If you were a dairy cow, you’d probably want to live with Stephen Costello. Because Costello and his brother Paul keep their animals on their farm in Brandenburg the way they know it from their Irish homeland: the four-legged friends spend the whole year outside on the pasture. His cows, a Jersey and Holstein cross, can take it. The robust animals can withstand both sub-zero temperatures and high summer temperatures. They don’t need a stable. This distinguishes them from German grazing. Farmers only have to allow their animals to run out on the pasture or on the farm for six hours a day on 120 days. “It’s not grazing,” says Costello, “that’s a joke.”
The Costello brothers have 1000 cows. The animals stand on the pastures in Netzen, a district of Lehnin Monastery. The cattle feed on the grass in their meadows. In winter, they switch to a sandy area to avoid standing in the wet, and eat grass silage from their own farm during this time. The life of the cows is adapted to the seasons. They will have their calves when the grass begins to grow again. In the winter months, the animals and the farmers have a break. In December and January, the Costello brothers do not deliver milk.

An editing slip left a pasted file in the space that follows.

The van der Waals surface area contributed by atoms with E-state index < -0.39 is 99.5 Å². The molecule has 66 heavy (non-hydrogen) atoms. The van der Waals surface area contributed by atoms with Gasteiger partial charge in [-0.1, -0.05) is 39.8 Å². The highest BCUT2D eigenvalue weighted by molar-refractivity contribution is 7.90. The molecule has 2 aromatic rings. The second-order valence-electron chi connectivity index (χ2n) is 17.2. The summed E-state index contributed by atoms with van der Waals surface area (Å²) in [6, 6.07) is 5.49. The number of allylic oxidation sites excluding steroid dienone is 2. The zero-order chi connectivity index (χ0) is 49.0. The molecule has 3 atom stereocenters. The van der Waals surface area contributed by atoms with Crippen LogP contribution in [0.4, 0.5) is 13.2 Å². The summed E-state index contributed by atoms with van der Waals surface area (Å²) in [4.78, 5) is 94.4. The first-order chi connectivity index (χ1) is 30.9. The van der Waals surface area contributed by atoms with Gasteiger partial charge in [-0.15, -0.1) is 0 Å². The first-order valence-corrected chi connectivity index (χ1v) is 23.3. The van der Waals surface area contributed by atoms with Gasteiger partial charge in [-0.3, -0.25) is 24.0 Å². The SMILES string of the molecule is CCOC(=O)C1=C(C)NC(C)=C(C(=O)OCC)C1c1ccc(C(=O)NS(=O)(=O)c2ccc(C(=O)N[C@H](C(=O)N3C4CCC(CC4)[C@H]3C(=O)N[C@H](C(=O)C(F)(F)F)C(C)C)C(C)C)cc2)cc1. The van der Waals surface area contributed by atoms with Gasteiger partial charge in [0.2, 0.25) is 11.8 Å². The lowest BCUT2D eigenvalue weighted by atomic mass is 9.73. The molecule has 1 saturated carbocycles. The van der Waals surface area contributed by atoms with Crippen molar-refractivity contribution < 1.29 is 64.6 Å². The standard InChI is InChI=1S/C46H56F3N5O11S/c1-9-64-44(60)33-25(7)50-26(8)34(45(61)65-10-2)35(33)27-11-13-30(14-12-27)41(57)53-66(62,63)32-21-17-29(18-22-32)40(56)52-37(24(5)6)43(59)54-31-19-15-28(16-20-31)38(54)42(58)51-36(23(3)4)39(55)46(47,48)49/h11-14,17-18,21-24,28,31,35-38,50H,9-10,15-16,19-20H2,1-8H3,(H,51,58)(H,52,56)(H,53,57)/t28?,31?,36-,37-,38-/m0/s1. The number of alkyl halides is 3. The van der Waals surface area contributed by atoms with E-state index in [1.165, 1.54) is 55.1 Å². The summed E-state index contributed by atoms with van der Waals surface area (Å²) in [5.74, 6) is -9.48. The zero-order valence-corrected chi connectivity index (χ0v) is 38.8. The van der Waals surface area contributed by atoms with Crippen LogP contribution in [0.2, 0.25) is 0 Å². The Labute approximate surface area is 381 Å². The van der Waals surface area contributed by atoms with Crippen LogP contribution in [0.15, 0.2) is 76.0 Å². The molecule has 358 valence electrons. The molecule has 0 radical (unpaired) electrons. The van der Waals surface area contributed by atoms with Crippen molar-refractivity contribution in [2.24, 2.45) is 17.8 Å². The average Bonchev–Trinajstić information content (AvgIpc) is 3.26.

In times when more and more people attach importance to animal welfare, the Agrargesellschaft Emster-Land mbH with its Brandenburg grass milk is a model company. The cows are not trimmed for high performance, they only give half as much milk as the turbo animals. Even the stork, which has its eyrie in the yard, fits the picture. In 2020, the Irish received the Innovation Prize of the State of Brandenburg for their cattle farming.
But this idyll is now threatened. Because the land where the cows graze is moorland. A pumping station ensures that the water does not come too close to the surface. The proximity to the water means that the grass does not wither even in the dry summers. However, the pumps prevent the grass from turning to mud, the cows from standing in the water and getting hoof rot, which is dangerous for the animals.
But now the state of Brandenburg wants to renaturate the moor areas again – for reasons of climate protection. Because wet moors store large amounts of carbon. However, if the moors are drained, the CO2 sink becomes a CO2 slingshot. Oxygen and carbon then combine to form carbon dioxide. “Drained moors are major sources of carbon dioxide, which often emit more than 30 tons of CO2 equivalents per hectare and year,” emphasizes Axel Vogel, Minister for the Environment and Agriculture of the State of Brandenburg. “Peatland protection is practical climate protection,” says the Green politician.